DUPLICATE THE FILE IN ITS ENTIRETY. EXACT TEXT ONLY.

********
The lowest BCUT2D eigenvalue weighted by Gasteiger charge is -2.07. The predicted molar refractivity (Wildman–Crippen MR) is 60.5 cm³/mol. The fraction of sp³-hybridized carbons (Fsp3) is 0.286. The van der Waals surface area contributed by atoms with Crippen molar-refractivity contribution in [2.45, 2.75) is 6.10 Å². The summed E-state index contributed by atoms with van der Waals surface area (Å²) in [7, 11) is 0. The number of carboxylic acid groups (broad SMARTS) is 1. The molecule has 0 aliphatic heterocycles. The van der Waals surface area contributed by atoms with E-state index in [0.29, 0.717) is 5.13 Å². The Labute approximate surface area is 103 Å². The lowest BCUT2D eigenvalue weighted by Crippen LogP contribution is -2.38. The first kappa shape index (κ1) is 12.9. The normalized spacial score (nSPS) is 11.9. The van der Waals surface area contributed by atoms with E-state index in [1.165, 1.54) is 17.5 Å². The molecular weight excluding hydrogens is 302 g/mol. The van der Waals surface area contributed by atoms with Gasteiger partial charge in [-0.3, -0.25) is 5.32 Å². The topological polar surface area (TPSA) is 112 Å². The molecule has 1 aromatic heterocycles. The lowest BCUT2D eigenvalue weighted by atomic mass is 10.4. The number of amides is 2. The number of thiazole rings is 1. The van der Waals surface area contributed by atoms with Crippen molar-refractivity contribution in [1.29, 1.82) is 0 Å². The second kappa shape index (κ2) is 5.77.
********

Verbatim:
The lowest BCUT2D eigenvalue weighted by Gasteiger charge is -2.07. The predicted molar refractivity (Wildman–Crippen MR) is 60.5 cm³/mol. The fraction of sp³-hybridized carbons (Fsp3) is 0.286. The van der Waals surface area contributed by atoms with Crippen molar-refractivity contribution in [2.45, 2.75) is 6.10 Å². The summed E-state index contributed by atoms with van der Waals surface area (Å²) in [7, 11) is 0. The number of carboxylic acid groups (broad SMARTS) is 1. The molecule has 0 aliphatic heterocycles. The van der Waals surface area contributed by atoms with E-state index in [0.29, 0.717) is 5.13 Å². The Labute approximate surface area is 103 Å². The lowest BCUT2D eigenvalue weighted by Crippen LogP contribution is -2.38. The first kappa shape index (κ1) is 12.9. The normalized spacial score (nSPS) is 11.9. The van der Waals surface area contributed by atoms with E-state index in [1.165, 1.54) is 17.5 Å². The molecular weight excluding hydrogens is 302 g/mol. The van der Waals surface area contributed by atoms with Gasteiger partial charge in [-0.3, -0.25) is 5.32 Å². The topological polar surface area (TPSA) is 112 Å². The molecule has 1 aromatic heterocycles. The lowest BCUT2D eigenvalue weighted by atomic mass is 10.4. The number of amides is 2. The number of thiazole rings is 1. The van der Waals surface area contributed by atoms with Crippen molar-refractivity contribution in [1.29, 1.82) is 0 Å². The second kappa shape index (κ2) is 5.77.